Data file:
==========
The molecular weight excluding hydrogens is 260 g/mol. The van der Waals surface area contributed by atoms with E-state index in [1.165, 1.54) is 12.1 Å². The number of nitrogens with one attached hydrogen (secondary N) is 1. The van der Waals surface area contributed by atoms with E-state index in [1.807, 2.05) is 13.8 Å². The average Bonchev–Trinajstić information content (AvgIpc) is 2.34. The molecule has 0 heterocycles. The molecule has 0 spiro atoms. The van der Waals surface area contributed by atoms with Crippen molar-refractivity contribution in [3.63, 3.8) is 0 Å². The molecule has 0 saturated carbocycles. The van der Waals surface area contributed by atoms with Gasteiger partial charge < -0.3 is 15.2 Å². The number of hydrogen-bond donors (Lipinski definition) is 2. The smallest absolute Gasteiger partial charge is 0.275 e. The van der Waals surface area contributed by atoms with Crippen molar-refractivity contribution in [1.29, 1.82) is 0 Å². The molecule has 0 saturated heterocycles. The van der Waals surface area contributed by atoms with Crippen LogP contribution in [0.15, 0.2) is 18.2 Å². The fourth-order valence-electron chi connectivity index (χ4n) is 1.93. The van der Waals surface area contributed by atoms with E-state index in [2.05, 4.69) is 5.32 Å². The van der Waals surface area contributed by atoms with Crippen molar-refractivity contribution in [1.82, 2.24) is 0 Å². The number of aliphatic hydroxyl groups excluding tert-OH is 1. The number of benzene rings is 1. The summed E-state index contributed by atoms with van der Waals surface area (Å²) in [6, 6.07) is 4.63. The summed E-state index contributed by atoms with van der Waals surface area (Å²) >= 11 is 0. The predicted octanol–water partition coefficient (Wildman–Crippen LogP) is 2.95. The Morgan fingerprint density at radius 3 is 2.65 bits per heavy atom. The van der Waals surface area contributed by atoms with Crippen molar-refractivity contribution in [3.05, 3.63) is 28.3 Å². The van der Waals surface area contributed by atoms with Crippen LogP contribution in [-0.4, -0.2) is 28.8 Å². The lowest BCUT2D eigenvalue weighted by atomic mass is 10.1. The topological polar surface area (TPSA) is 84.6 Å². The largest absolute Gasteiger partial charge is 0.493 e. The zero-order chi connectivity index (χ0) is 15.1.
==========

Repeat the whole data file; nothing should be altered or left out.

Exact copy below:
The molecular weight excluding hydrogens is 260 g/mol. The van der Waals surface area contributed by atoms with E-state index in [1.165, 1.54) is 12.1 Å². The number of nitrogens with one attached hydrogen (secondary N) is 1. The van der Waals surface area contributed by atoms with E-state index in [1.807, 2.05) is 13.8 Å². The average Bonchev–Trinajstić information content (AvgIpc) is 2.34. The molecule has 0 heterocycles. The molecule has 0 spiro atoms. The van der Waals surface area contributed by atoms with Crippen molar-refractivity contribution in [3.63, 3.8) is 0 Å². The molecule has 0 saturated carbocycles. The van der Waals surface area contributed by atoms with Gasteiger partial charge < -0.3 is 15.2 Å². The number of hydrogen-bond donors (Lipinski definition) is 2. The smallest absolute Gasteiger partial charge is 0.275 e. The van der Waals surface area contributed by atoms with Crippen molar-refractivity contribution in [1.29, 1.82) is 0 Å². The molecule has 0 saturated heterocycles. The van der Waals surface area contributed by atoms with Crippen LogP contribution in [0.15, 0.2) is 18.2 Å². The fourth-order valence-electron chi connectivity index (χ4n) is 1.93. The van der Waals surface area contributed by atoms with E-state index in [2.05, 4.69) is 5.32 Å². The van der Waals surface area contributed by atoms with Crippen molar-refractivity contribution in [1.82, 2.24) is 0 Å². The number of aliphatic hydroxyl groups excluding tert-OH is 1. The number of benzene rings is 1. The summed E-state index contributed by atoms with van der Waals surface area (Å²) in [6, 6.07) is 4.63. The summed E-state index contributed by atoms with van der Waals surface area (Å²) >= 11 is 0. The predicted octanol–water partition coefficient (Wildman–Crippen LogP) is 2.95. The Morgan fingerprint density at radius 3 is 2.65 bits per heavy atom. The van der Waals surface area contributed by atoms with Crippen molar-refractivity contribution in [3.05, 3.63) is 28.3 Å². The van der Waals surface area contributed by atoms with Crippen LogP contribution in [-0.4, -0.2) is 28.8 Å². The lowest BCUT2D eigenvalue weighted by atomic mass is 10.1. The topological polar surface area (TPSA) is 84.6 Å². The largest absolute Gasteiger partial charge is 0.493 e. The zero-order chi connectivity index (χ0) is 15.1.